Thursday, October 06, 2011

Sarawak Tourism Federation wants aviation policy and tourism strategy

KUCHING: The Sarawak Tourism Federation (STF) is sending a memorandum to the state government requesting it to formulate a formal aviation policy and strategy in order to protect the state’s economic interests, especially in the tourism sector.

Its president Audry Wan Ullok said they were also requesting the state government to seriously consider setting up a new airline to serve the needs of the state, in view of Sarawak’s poor air connectivity and the possible emergence of a domestic airline cartel that prioritises services focused on Peninsular Malaysia.

“The state government could take a controlling interest in a new airline and seek an established airline operator as a joint venture partner to manage the new Sarawak-based airline.

“In view of our geographical location, air accessibility and connectivity is vital for Sarawak in the areas of trade, travel and tourism. Moreover, it serves to promote national integration as well as having important social function to reunite families, within and outside of Sarawak,” she told a press conference yesterday.

The announcement of a share swap between Malaysia Airlines (MAS) and AirAsia had resulted in a somewhat secretive route rationalisation exercise.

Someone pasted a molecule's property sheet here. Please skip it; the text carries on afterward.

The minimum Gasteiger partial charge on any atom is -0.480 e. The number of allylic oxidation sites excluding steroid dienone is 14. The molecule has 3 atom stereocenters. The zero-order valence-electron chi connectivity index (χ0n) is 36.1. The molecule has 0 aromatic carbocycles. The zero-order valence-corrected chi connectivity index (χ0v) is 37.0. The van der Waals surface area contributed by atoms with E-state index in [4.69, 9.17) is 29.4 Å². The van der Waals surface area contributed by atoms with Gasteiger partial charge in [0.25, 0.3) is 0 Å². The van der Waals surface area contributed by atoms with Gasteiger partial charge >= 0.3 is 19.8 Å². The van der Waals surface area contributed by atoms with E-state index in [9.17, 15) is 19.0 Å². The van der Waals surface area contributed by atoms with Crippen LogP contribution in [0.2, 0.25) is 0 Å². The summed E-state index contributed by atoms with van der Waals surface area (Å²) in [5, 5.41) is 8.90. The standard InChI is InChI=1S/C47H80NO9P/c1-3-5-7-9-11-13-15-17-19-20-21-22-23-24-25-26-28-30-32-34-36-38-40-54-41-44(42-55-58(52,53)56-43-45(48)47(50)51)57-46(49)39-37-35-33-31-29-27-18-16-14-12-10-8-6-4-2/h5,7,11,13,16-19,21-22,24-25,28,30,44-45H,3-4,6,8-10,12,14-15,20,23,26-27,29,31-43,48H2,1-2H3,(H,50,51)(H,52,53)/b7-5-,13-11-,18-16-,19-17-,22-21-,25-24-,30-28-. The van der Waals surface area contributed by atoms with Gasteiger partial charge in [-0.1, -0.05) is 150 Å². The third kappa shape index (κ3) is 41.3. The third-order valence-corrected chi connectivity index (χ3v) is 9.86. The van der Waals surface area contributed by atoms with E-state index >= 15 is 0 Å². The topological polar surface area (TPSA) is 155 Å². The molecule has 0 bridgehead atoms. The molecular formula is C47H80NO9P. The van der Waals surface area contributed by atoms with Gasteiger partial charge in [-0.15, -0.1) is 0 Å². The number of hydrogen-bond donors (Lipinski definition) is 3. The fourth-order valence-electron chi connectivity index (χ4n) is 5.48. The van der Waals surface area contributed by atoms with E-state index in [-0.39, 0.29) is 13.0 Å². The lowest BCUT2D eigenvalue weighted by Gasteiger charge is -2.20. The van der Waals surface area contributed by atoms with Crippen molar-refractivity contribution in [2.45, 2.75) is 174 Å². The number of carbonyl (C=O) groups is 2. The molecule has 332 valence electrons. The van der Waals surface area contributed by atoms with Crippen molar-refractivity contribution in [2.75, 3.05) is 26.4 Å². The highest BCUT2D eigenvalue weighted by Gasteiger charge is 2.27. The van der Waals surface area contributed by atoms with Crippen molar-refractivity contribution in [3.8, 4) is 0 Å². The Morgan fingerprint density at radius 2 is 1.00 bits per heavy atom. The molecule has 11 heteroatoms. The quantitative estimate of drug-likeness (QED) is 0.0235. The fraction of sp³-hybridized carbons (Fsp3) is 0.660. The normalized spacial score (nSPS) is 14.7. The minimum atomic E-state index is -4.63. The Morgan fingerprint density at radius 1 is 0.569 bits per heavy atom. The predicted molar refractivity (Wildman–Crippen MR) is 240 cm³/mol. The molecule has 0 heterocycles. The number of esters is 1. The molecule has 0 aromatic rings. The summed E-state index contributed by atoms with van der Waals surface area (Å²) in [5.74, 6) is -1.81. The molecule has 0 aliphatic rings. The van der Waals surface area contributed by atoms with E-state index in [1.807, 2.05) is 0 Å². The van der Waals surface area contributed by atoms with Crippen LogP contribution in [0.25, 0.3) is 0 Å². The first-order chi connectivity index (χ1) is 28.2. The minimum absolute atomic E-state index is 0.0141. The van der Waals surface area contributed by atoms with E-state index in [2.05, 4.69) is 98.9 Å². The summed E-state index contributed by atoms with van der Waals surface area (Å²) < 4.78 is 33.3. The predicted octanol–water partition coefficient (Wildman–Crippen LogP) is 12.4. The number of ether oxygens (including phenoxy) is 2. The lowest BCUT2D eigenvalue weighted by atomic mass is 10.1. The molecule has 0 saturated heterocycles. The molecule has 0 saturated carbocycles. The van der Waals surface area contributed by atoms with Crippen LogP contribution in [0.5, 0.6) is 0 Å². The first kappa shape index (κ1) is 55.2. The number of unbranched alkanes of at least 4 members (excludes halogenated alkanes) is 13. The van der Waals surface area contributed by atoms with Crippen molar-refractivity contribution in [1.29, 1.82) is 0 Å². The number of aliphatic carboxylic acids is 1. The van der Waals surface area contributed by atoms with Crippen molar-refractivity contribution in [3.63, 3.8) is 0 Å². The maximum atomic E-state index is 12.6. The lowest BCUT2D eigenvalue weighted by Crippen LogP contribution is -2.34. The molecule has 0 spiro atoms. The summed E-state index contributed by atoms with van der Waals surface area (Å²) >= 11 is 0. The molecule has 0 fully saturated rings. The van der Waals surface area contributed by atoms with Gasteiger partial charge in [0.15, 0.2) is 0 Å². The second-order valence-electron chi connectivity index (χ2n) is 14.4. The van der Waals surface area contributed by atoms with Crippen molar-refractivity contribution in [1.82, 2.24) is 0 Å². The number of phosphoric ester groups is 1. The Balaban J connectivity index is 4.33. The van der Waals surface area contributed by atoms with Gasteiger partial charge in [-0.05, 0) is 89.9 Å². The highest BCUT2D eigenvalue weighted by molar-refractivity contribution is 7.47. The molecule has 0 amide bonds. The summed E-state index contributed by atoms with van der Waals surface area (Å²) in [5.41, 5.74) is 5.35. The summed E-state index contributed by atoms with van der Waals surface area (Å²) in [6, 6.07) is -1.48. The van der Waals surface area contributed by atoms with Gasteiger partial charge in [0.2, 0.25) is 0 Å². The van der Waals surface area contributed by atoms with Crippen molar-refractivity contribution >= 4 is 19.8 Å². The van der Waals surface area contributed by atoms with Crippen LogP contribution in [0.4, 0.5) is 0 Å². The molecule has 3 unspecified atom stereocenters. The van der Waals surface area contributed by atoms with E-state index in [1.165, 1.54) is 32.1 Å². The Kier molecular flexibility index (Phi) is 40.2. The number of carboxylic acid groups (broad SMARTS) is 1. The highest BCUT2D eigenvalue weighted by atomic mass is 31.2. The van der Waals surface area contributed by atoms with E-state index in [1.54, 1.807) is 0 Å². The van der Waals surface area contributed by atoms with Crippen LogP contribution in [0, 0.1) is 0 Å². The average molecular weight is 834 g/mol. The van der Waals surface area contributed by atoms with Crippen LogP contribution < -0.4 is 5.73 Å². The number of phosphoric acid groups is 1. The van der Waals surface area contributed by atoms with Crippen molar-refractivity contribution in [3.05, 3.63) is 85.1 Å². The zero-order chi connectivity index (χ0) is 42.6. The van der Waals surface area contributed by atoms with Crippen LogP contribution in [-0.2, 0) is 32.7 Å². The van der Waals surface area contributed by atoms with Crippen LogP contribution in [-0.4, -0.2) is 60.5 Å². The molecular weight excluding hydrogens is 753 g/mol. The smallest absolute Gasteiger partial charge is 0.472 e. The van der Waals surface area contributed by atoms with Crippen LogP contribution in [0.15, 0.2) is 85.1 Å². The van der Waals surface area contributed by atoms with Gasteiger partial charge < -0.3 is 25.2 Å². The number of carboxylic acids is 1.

This exercise took place with limited communication from both MAS and AirAsia, and it had resulted in the cancellation of flights by MAS, and is expected to result in the termination of services of Firely at the end of this month, she pointed out.

She expressed concern about the consequences of the share swap, apart from the major inconvenience to travellers, adding they also forwarded a memorandum to both MAS and the federal government to express their concerns.

She said STF also felt that the abrupt cancellation of flights and the lack of communication from MAS and its subsidiaries were creating uncertainty in the marketplace.

“The current silence from MAS is damaging MAS’s reputation and negatively impacting Sarawak’s tourism industry. MAS must start to communicate and engage with the tourism industry and its customers and issue regular statements and updates.

“So far we have not seen any official statements from MAS and AirAsia yet,” she said, adding without improved air access, all the money spent on marketing by Sarawak Tourism Board, Sarawak Convention Bureau and the private sector will come to nothing.

Audry said in the past, competition between MAS and its subsidiaries on the one hand and AirAsia had been good for consumers in east Malaysia, and resulted in cheaper airfares and increased flights to destinations in Sarawak.

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